In the wake of Ronan Farrow’s new book, Chris Hayes calls out his own network for turning a blind eye to Farrow’s story. Sam Seder and the Majority Report crew discuss this.
Ronan Farrow on Matt Lauer’s denial of rape allegation l ABC News
Investigative journalist Ronan Farrow spoke with “Good Morning America” Friday about the stunning revelations from his upcoming book on reporting stories that fueled the #MeToo movement.
A portion of Farrow’s upcoming book, “Catch and Kill,” includes the allegation from a former NBC News producer that Matt Lauer raped her while they were covering the Sochi Olympics in 2014.
Farrow talks about obtaining a recording from alleged Weinstein victim Ambra Gutierrez. His NBC producer Rich McHugh predicted the tape would be “the beginning of the end” for Weinstein.
In ‘Catch and Kill,’ Ronan Farrow Recounts Chasing Harvey Weinstein Story
We live in polarized times, but one thing still seems to be shared across the political divide: sexual misconduct. As Ronan Farrow documents in his absorbing new book, “Catch and Kill,” mistreating women is a bipartisan enterprise.
This can make for some twisted alliances. Farrow describes how he put together his explosive 2017 exposé of numerous sexual assault and harassment allegations against the Hollywood producer Harvey Weinstein, a longtime Democratic fund-raiser and “part of the brain trust around Hillary Clinton.” (Farrow’s article ran in The New Yorker in October 2017, five days after Jodi Kantor and Megan Twohey of The Times published their article detailing harassment allegations against Weinstein.)
Farrow quotes gleeful emails between Weinstein and Dylan Howard, the editor of The National Enquirer, whose parent company, American Media Inc., was run by David Pecker, a staunch supporter of Donald J. Trump’s. Howard forwarded Weinstein some “dirt” on the actor Rose McGowan, who had tweeted the month before about “my rapist,” whom she didn’t name. “This is the killer,” Weinstein wrote. “Especially if my fingerprints r not on this.”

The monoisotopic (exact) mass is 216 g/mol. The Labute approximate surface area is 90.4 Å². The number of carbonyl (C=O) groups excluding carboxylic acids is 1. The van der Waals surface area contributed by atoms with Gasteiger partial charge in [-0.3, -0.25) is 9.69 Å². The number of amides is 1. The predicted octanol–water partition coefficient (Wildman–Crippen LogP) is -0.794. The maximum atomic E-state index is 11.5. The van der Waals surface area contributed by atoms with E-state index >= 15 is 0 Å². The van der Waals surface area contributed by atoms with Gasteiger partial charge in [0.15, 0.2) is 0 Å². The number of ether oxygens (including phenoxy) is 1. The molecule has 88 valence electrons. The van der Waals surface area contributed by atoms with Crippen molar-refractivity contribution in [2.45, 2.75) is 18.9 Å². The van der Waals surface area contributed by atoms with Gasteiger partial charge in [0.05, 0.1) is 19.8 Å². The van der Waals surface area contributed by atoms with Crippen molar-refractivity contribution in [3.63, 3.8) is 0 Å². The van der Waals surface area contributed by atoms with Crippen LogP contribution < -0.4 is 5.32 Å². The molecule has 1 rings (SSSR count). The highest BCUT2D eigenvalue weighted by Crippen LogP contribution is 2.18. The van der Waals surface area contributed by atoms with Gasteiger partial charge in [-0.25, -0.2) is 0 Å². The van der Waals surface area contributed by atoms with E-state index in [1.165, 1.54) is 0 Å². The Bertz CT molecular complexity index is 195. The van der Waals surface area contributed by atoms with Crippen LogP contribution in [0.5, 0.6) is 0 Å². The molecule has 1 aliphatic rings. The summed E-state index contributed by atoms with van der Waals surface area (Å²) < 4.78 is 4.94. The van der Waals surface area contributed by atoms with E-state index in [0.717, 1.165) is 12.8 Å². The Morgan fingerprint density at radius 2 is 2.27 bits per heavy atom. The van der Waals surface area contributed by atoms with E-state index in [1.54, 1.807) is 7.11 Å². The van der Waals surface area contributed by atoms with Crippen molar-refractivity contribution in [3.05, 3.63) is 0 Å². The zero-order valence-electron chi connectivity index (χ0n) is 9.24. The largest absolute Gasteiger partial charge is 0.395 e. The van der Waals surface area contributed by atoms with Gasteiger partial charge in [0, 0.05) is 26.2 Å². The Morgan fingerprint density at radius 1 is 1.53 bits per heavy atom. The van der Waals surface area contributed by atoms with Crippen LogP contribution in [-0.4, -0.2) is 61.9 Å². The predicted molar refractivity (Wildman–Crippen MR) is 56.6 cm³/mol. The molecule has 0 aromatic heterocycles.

“Catch and Kill” gets its title from a tabloid practice that A.M.I. had honed over the years: purchasing a story in order to bury it. A.M.I.’s strategy is an essential part of this book’s narrative, but what Farrow suggests is that NBC News, which employed him at the time, did something with the Weinstein story that wasn’t entirely dissimilar. Instead of hush money, Farrow says, NBC officials used the institutional levers at their disposal to shut down his work on Weinstein — from intermittent discouragement to elaborate stonewalling to a legal review that turned out to be both labyrinthine and absurd.
They even ordered Farrow and his steadfast producer, Rich McHugh, to take the rather extraordinary step of halting their reporting; then, when Farrow’s article ran in The New Yorker, NBC released a statement saying that the reporting NBC officials saw (and that Farrow says they tried to impede) had not been up to snuff.